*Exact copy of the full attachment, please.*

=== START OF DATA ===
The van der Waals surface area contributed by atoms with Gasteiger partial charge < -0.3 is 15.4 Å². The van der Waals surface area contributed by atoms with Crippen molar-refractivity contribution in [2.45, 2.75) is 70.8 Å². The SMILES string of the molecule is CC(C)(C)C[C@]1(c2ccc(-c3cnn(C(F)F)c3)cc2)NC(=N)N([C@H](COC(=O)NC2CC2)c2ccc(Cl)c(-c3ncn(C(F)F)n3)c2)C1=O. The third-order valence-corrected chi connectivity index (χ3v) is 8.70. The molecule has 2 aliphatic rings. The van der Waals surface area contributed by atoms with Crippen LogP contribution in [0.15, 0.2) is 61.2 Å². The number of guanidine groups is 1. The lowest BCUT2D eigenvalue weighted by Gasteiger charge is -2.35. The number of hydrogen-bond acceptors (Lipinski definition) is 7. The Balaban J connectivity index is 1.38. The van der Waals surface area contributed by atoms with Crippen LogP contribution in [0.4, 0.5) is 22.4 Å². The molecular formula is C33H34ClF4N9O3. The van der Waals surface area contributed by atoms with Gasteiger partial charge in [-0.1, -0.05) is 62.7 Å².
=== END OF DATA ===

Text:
The van der Waals surface area contributed by atoms with Gasteiger partial charge < -0.3 is 15.4 Å². The van der Waals surface area contributed by atoms with Crippen molar-refractivity contribution in [2.45, 2.75) is 70.8 Å². The SMILES string of the molecule is CC(C)(C)C[C@]1(c2ccc(-c3cnn(C(F)F)c3)cc2)NC(=N)N([C@H](COC(=O)NC2CC2)c2ccc(Cl)c(-c3ncn(C(F)F)n3)c2)C1=O. The third-order valence-corrected chi connectivity index (χ3v) is 8.70. The molecule has 2 aliphatic rings. The van der Waals surface area contributed by atoms with Crippen LogP contribution in [0.15, 0.2) is 61.2 Å². The number of guanidine groups is 1. The lowest BCUT2D eigenvalue weighted by Gasteiger charge is -2.35. The number of hydrogen-bond acceptors (Lipinski definition) is 7. The Balaban J connectivity index is 1.38. The van der Waals surface area contributed by atoms with Crippen LogP contribution in [0.4, 0.5) is 22.4 Å². The molecular formula is C33H34ClF4N9O3. The van der Waals surface area contributed by atoms with Gasteiger partial charge in [-0.1, -0.05) is 62.7 Å².